I had fun making each one of the little squares different. It makes it much more interesting than if they were all plain squares, don't you think?

There are few non-flower items in the sketch, too. Are you wondering what a “Hoover” is? 

Hoover, a member of the family for the past 15 years

I enjoy using different kinds of layouts in my sketchbooks. For something simple like this, you don’t even have to able to draw! It’s more of a doodle than a sketch, but it takes me back to a happy spring day when I took a few minutes to appreciate those little gifts from God that are right in front of me.

Monday, May 16, 2011

Best Ever Banana Cake

I hosted an event here at my house last week, and these Banana Cupcakes with Peanut Butter Frosting were the hit of the evening. I had made chocolate cupcakes with chocolate frosting, too, but they sat there, totally neglected, while everyone scooped up the banana ones. Since I had lots of requests for the recipe, I figured it was definitely blog-worthy!

The recipe is from my Aunt Marie, and it's been a family favorite for years. What a tasty way to use up ripe bananas! It's really easy to throw together and turns out perfectly every time. I think it's great even without frosting, like a lighter version of banana bread. 

Best Ever Banana Cake

1/3 c. shortening
1/3 c. butter
1 2/3 c. sugar
2 eggs
1 ¼ c. ripe bananas (about 3 medium)
2 ½ c. sifted flour
1 ¼ tsp baking powder
1 tsp baking soda
1 tsp salt
2/3 c. buttermilk

Beat shortening and butter in bowl. Add sugar and beat until light and fluffy.
Add eggs and beat well.
Add bananas and mix well to mash them.

Combine flour, baking powder, baking soda and salt.
Add flour mixture alternately with buttermilk, mixing well after each addition.

Bake in 2 greased and floured 9” cake pans at 350 about 35 minutes,
OR in a 9” x 13” pan for about 30 minutes,
OR bake in cupcake papers for about 20 minutes.
Cool 10 min. Remove from pans.
Frost with peanut butter frosting.

Fluffy Peanut Butter Frosting

½ c. butter, softened
1 c. creamy peanut butter
5-6 T. milk, or as needed
2 cups confectioners’ sugar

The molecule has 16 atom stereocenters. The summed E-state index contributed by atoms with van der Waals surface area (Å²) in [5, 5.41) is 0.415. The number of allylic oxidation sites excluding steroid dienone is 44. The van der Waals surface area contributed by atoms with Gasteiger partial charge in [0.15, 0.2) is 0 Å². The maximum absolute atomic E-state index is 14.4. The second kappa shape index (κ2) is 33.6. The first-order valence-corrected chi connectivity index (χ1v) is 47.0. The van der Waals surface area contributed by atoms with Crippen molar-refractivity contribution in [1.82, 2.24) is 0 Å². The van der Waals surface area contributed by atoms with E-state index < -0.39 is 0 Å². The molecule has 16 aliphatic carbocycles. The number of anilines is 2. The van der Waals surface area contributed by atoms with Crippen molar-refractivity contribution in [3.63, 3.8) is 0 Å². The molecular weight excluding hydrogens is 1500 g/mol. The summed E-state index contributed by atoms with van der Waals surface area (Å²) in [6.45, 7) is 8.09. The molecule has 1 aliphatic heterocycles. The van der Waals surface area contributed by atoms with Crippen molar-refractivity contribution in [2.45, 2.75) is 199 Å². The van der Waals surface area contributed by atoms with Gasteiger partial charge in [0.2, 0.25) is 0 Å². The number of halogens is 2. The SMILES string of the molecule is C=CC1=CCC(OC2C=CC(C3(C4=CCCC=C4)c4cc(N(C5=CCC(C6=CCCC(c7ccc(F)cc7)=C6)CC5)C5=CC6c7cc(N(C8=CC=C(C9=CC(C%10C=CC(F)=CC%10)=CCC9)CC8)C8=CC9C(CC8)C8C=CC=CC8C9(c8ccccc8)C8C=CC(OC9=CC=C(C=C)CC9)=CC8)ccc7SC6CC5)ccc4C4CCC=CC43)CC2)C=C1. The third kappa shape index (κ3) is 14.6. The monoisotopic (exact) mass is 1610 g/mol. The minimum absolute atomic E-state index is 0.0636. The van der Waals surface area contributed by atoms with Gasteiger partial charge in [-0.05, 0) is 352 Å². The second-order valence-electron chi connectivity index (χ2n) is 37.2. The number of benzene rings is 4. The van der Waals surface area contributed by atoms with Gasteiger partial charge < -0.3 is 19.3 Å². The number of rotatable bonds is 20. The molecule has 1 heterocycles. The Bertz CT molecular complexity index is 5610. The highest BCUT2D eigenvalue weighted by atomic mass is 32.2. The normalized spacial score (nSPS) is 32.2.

Place the butter and peanut butter into a medium bowl, and beat with electric mixer until combined. Add confectioners’ sugar alternately with the milk until the consistency is creamy and smooth.
Beat for a few minutes to make it light and fluffy.

Recipe Notes:
- Try not to eat too many cupcakes - they're irresistible!- The cake and cupcakes freeze well.
- Chocolate frosting is a great alternative to the peanut butter.
- I use Jules Gluten Free flour for almost all of my baking. In this recipe (and in most others) it subsitutes for wheat flour with no other recipe modifications necessary. It makes life a whole lot easier (and tastier!) for people with celiac disease or gluten intolerance.

Tuesday, May 10, 2011

Springtime at Mother Earth Farm

Just down the road from my house is a wonderful nursery called Mother Earth Farm. It's filled with so many pretty flowers that it's an exercise in frustration to wander the rows, because I want everything I see! It's so hard to control myself and not buy one of each! I've already brought home three varieties of tomatoes, lots of flowers, and some herbs. I still need to pick up some warm weather plants like basil, cucumbers, and peppers (and maybe a few more irresistible flowers!)

I was so inspired by the riot of colors at the nursery when I was there the other day that I decided to stop down this morning with my sketchbook. It was so much fun, sitting in the shade of a Japanese maple, watching people come and go, dabbling in my sketchbook. Here's what I came up with ...

9" x 12"

Doesn't it just make you want to go out and buy some begonias or plant some petunias?

While I was sitting there painting, I was struck by what a happy place a nursery or garden center is in the spring. Everyone has a smile on their face and seems to have high hopes that this will be the best year ever for their garden. Or maybe it's just that they're feeling as euphoric as I am that winter is finally over and the world is green and lush and filled with warm sunny days again.

If you're lucky enough to live within driving distance of Ruff Creek, PA, treat yourself to a visit to Mother Earth Farm this spring. I guarantee you'll love it!

Thursday, May 5, 2011

Along Country Lanes ...

I had a chance to go out sketching last weekend. It was a gorgeous spring day, and it felt so good to wander along winding country roads with the windows rolled down down, smelling the freshly mown grass and listening to the sound of birds who seemed as excited as I was that the warm weather had finally arrived.

Driving through Lippencott, I stopped to paint this country church with its perky green steeple and walled churchyard. What really made me pull out my brushes though, was the unique structure sitting in the corner of that churchyard - I can only hope that it's no longer being used for its original purpose, now that the church has indoor plumbing!

With all the rain we've had lately, the grass is so lush and green that I actually have to tone it down in my sketches so it doesn't look too bright. A rainbow of wildflowers is blooming in the fields and along the roadsides, but the flowers are barely noticeable because of something else that's sprouting like crazy ....

Campaign signs and political posters! The election's two weeks away, and these "signs of spring" will be gone before the daisies bloom. Ah, summer's on its way!